Hundreds of communities around the world— both big and small — are working to make sure people can live there from birth to old age.
Take John Holliday, a 71-year-old rural Maine resident who walks for his health. He uses a paved pathway in Bethel, population 2,600, in the summer. But the winter’s cold and ice is a challenge for Holliday, who uses forearm crutches, so he does laps at a private school gym, recently made available for seniors.
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Bethel is one of the more than 130 towns, cities and counties across the U.S. that have joined the AARP Network of Age-Friendly Communities since the program was launched almost five years ago. To join, communities must commit to planning ways to enrich life for their older residents, who are a growing population in the U.S.; the number of people 65 and older is expected to nearly double by 2050.
“We think there are a lot of opportunities to focus on the needs of older adults and in the process make the community better for everyone,” said Jana Lynott of the AARP Public Policy Institute.
Such changes often include better infrastructure, such as more accessible sidewalks or transportation options for seniors who don’t drive anymore, as well as things to keep seniors socially active, like technology classes.
The Fort Worth City Council approved an age-friendly plan this month. Mayor Betsy Price, who has long focused on fitness, said it was important for her city of about 850,000 get the label.
“I’m 67, I want to be active and be engaged,” she said, adding, “Part of aging in place is that people don’t get isolated.”
A walkability study led to additional sidewalks and ramps in a neighborhood near downtown Fort Worth, which in turn brought out all kinds of people milling about and going to parks — including mothers with strollers and people in motorized wheelchairs.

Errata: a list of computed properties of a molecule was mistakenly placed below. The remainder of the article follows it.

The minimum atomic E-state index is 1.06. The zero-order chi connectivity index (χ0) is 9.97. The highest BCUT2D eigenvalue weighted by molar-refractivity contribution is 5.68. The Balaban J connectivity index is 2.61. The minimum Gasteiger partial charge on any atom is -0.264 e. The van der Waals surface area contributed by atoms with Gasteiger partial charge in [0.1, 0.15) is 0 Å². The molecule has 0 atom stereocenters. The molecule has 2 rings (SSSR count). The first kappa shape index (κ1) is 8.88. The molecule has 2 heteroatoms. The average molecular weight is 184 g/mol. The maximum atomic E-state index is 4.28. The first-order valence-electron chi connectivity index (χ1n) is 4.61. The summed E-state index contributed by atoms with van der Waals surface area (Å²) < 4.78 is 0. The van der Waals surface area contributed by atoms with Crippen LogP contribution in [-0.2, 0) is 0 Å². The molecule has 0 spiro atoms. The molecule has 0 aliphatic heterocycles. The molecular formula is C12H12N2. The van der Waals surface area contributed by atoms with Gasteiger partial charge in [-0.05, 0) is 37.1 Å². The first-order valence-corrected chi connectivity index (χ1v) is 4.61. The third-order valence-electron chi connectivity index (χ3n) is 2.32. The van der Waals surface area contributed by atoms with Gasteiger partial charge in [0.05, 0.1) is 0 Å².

“I talk to the neighbors more,” said Eva Bonilla, 67, who was inspired to become an AARP volunteer after helping with the study.
In addition to being part of the AARP network, Washington, D.C., has dozens of neighborhoods that are part of the 360-village-plus Village to Village Network, which helps people form support systems to age in place. Those range from neighbors helping each other by running errands or pet-sitting to organizing activities like book clubs and museum visits.
Even people who aren’t yet retirement age are thinking ahead and considering such concepts, said the network’s executive director, Natalie Galucia.
“I think we’re seeing that culture shift a little bit,” she said.
The city’s programs include one that gives grants to make improvements that will allow people to stay in their homes as they grow older, the city’s AARP age-friendly coordinator Gail Kohn said.
In the Macon-Bibb County, Georgia, a community of about 155,000, the revitalization of a park — including restoring a fountain, installing better lighting and benches and putting in traffic roundabouts to slow down drivers — helped make it a place all ages would feel comfortable spending time, said Myrtle S. Habersham, AARP’s lead area volunteer.
Joining AARP’s network means with automatic membership in the World Health Organization’s Global Network of Age-Friendly Cities and Communities, which has about 350 cities and communities. WHO network leader Alana Officer said projects have included building community sheds where retired men can socialize and do activities like woodworking or repairing cars.
“It’s been an important mechanism for tackling social isolation and loneliness by creating activities of interest to, in this case, men,” Officer said.
Bethel’s age-friendly movement launched after several townspeople read the book “Being Mortal,” which discusses the role of medicine in relation to the quality of life for older people, said Al Cressy, a resident who’s heading up the town’s project.
“That prompted us to think: ‘Gee, there’s a message here,'” he said.
In addition to the indoor walking program, they created a volunteer-staffed driving service for older people because the area is too small for taxis or public transportation. Caroline Gould, 79, has been using the “wonderful” service to get to doctor’s appointments, and recommends it to fellow residents.
“There’s no worrying about anything and my family can stay at their work,” she said.